Bubba’s Long Dry Spell…

Well for whatever reason John Howland has decided to reminisce.  He usually only does that (or slurs that) when he’s about ten minutes away from passing out.  What really scares me however is that he has labeled this update part one! I mean who knows what evil lurks in this man’s pickled and demented mind. One can only imagine…

A warning John…be careful what you say. I have your wife’s email address.

ATLANTIC CITY ’86 – Part One.

By the time the 747’s wheels hit the tarmac early evening at JFK, the urge to kill my traveling companion, the NCMD’s General Secretary, Gerald Costello, had somewhat abated. “I’ll get the tickets,” he’d shouted excitedly down the phone a few days earlier.  Okay, that’s great, I thought, and it wasn’t until the Trolley-Dolly came around at 35,000-ft asking what I’d like to drink that I realised the pillock had booked us on a ‘dry’ flight with a certain Middle-Eastern airline. I mean there’s only so much bloody cola you can drink on an eight hour flight, so I settled for a Tonic Water, ice and a slice, pretending it contained a shot of Stolichnaya.  The old boy behind us seemed to be ordering an inordinate amount of 7UP.

Walking back from the toilet to my seat, I noticed the obviously seasoned traveller, in the seat behind Gerald, surreptitiously sipping from a brown paper bag; and I caught a brief flash of the neck of a Jack Daniels bottle.  Bastard!  No wonder he wanted 7UPs. For the rest of the flight every time the paper bag rustled Gerry took a sideways glance at me, shrugged, and mouthed the words, “I didn’t know” somewhat apologetically, like when your beloved forgets to put on the handbrake and your car rolls into Cadillac.

“Some of the people on here look a bit dodgy to me,” Gerald whispers, “Reckon they could be hi-jackers?”

“Arab terrorists don’t hi-jack their own planes, though if they do, you’re gonna be right in the shit,” I snarled.


“Yeah,” I said cruelly, “When they check your passport and see your name. Think about it. Goodnight.”

I was soon in the arms of Morpheus but not so deep as to mask the rustle of the paper bag behind. It was like being staked out by the Comanche’s near to a bucket of water. My thoughts turned to mugging the old boy for the JD, but let them go as I didn’t fancy getting 200 strokes in some Arabian market square, or something equally unspeakable; I was after all on Arab territory.

When I awoke – over the North Pole – and with a mouth drier than a Sheik’s short hairs, my companion was wide-awake, apparently trying to suss out which of the passengers might be a potential hijacker.  Revenge is sweet (but dry). [Note to Dick. That’s why he looked so shagged out when you picked us up at JFK. Ha,ha.]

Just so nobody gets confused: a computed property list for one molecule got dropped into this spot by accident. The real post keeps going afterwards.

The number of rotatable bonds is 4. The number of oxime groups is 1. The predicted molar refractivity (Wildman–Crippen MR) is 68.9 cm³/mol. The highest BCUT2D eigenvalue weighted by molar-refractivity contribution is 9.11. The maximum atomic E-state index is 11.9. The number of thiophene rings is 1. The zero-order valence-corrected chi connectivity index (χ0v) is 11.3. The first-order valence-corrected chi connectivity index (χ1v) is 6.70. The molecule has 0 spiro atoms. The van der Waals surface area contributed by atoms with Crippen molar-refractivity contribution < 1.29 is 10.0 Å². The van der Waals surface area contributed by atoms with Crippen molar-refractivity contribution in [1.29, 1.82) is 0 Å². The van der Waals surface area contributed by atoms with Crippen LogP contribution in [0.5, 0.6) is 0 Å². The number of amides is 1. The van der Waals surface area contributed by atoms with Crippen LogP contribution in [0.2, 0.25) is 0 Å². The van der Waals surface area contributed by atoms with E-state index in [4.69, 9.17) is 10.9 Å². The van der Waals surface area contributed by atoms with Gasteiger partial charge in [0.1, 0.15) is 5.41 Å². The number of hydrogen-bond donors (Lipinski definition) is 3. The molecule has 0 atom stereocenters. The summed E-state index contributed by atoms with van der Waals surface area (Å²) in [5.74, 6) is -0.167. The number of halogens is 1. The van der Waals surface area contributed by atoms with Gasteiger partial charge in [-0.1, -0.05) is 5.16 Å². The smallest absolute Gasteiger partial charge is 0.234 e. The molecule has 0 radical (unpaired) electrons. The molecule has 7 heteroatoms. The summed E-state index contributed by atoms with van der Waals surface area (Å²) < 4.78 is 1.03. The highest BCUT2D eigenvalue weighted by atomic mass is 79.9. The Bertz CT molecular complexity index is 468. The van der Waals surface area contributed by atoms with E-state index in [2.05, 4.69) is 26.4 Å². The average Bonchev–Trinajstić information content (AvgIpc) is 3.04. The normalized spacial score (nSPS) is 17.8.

Mid-evening saw us being chauffeured out of JFK and Noo Joisey bound, having been met by Dick Stout and the fragrant Fay. “You OK with the route, honey?”  Fay purred to hubby Dick. “Yeah, yeah, no sweat.”  We were impressed.

And so it came to pass. That journey from JFK via the Big Apple, to Frenchtown NJ as I recall, has entered into treasure hunting legend. Never before had I realized that New York has two Empire State Buildings, or three squares named ‘Times.’ What a city. We were impressed.

Around midnight we arrived at our motel. It seemed like we’d been driving for hours.  We had been, thanks to Dick’s familiarity of New York City. “Is there anything you guys want?” Says Dick.

“Disregard anything he says,” I says, pointing at Gerald. “Yep, I really need a beer.” Gerald stared down at his shoes.

Opposite was an oriental-themed bar. “I’ll get ‘em in,” I says, stepping up to the bar. “What’ll ya have?” drawls the barman. I resisted the urge to do a Randolph Scott; “Hey, gimme two fingers of Red-Eye and tell Doc Holliday the Limey’s here.”

“A pint of lager and whatever those guys are having.”

“A pint? Pint?”


“We don’t do pints.” Conversation nearby, stopped. People turned in my direction.

“Just find the biggest glass you got and fill it to the brim,” I says.

Up comes a foaming quart, as the barmen sets about serving drinks for Dick, Fay and the dastardly Gerald.  Just as he’d finished setting them up I plonked the empty jug back on the bar…the sweetest beer I’d ever enjoyed. “Same again mate,” I smiled, “Same glass’ll do.”

The guy sitting at the bar nibbling nuts gently moved away.  He wanted no part of a guy who drinks beer twice from the same jug.

Conversation resumed all round, with obvious relief that the guy who drinks from the bucket ain’t a psycho.  Well I was wearing a tie after all, and I am English.

The penny dropped and my new pal, the barman, smiled knowingly…“OK. Right-on! You’re an Australian!”

Stay tuned for part two (I guess)


“I did a gig in the U.S. for the homeless. I said ‘It’s nice to see so many bums on seats.’” – Jimmy Carr



ChefJohnIn the days when the sun never set on the British Empire and you colonial rebel Johnnies along with that Washington chap bent their knee in obedience to the British Crown (let’s hear it for King George, Hurrah! Hurrah!) and well before you expatriate scallywags chucked all that tea overboard at Boston, we Brits were already developing sophisticated palates with hot and spicy grub imported from our lands in India, then under governance of the British Raj.